This is still very much higher than what the Fed’s comfort zone is, which is the point when the economy reaches full employment. In economic terms, this is typically defined as an unemployment rate of 4% or less. Not surprising as to why the Fed has set this as its target as before the pandemic, the US economy had an unemployment rate of 4% and below for two years, i.e. from between March 2018 and February 2020.
Hence, as far as the labour market is concerned, the conditions are not conducive for the Fed to take the foot off the pedal just yet as far as its bond purchase programme is concerned.
Fed’s tapering move may start in early 2022
As the Fed has pencilled in two rate hikes in 2023, it is widely believed that we will see the Fed’s tapering move starting much sooner than that. With economic conditions beginning to show signs of strength but data don’t seem to support just yet, especially on unemployment data, the Fed will probably begin to wind down its asset purchase program in a mild manner and well accepted by the market.
For now, the Fed will continue its bond purchase program, perhaps well into 4Q of 2021 and early 2022, before easing down to US$80bil (RM328bil) a month in the second quarter of 2022 and thereafter to US$50bil (RM205bil) a month in the third and fourth quarter of 2022 before eliminating it by the end of next year.
With that, the Fed’s balance sheet is expected to continue to expand and may peak at between US$9.7 trillion and US$10 trillion (RM39.77 trillion and RM 41 trillion) by the end of 2022, translating to about 42% of US nominal GDP.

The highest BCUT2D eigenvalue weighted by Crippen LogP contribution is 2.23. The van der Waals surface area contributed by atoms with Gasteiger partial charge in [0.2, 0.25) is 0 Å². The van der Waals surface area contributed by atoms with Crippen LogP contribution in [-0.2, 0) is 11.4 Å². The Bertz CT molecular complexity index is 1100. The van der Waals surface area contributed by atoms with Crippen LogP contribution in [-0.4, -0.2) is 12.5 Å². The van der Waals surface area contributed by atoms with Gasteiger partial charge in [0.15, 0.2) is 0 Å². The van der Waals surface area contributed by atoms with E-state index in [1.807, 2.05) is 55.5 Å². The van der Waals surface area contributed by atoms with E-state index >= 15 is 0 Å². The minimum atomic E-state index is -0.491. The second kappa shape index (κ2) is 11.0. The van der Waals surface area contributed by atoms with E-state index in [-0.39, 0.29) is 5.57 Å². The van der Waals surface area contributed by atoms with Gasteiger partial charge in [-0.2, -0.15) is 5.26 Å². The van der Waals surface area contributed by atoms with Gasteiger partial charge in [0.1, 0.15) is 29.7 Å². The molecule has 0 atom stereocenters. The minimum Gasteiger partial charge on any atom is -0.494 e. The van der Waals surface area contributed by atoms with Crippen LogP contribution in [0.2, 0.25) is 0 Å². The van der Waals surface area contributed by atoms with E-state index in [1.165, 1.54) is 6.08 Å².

Liquidity drives markets
Fed’s continuous expansion of its balance sheet suggests more room for the liquidity-driven rally to continue to fuel markets. As it is, we have seen all three main US indices hitting one record high after another. Measuring the three main US indices just before the pandemic and to the level there are today, we observed that the Nasdaq is among the best performer, having risen by about 52%, the S&P500 is up by about 31% while the Dow is higher by about 21%. This comes at a time when the Fed’s balance sheet expanded by close to 97%.
Assuming the Fed’s balance sheet expands by another US$1.8 trillion from its current level or almost 45% more than what it has already grown by, would it be safe to assume that the Nasdaq may see another 15.2% jump to 16,750 pts, the S&P500 will rise by another 10.4% to above 4,800 pts and the Dow will hit 37,500 pts, up almost another 7.6%? Only time will tell. For now, the Fed’s balance sheet has just passed the US$8 trillion (RM33 trillion) and it continues to expand.
Pankaj C Kumar is a long-time investment analyst. The views expressed here are his own.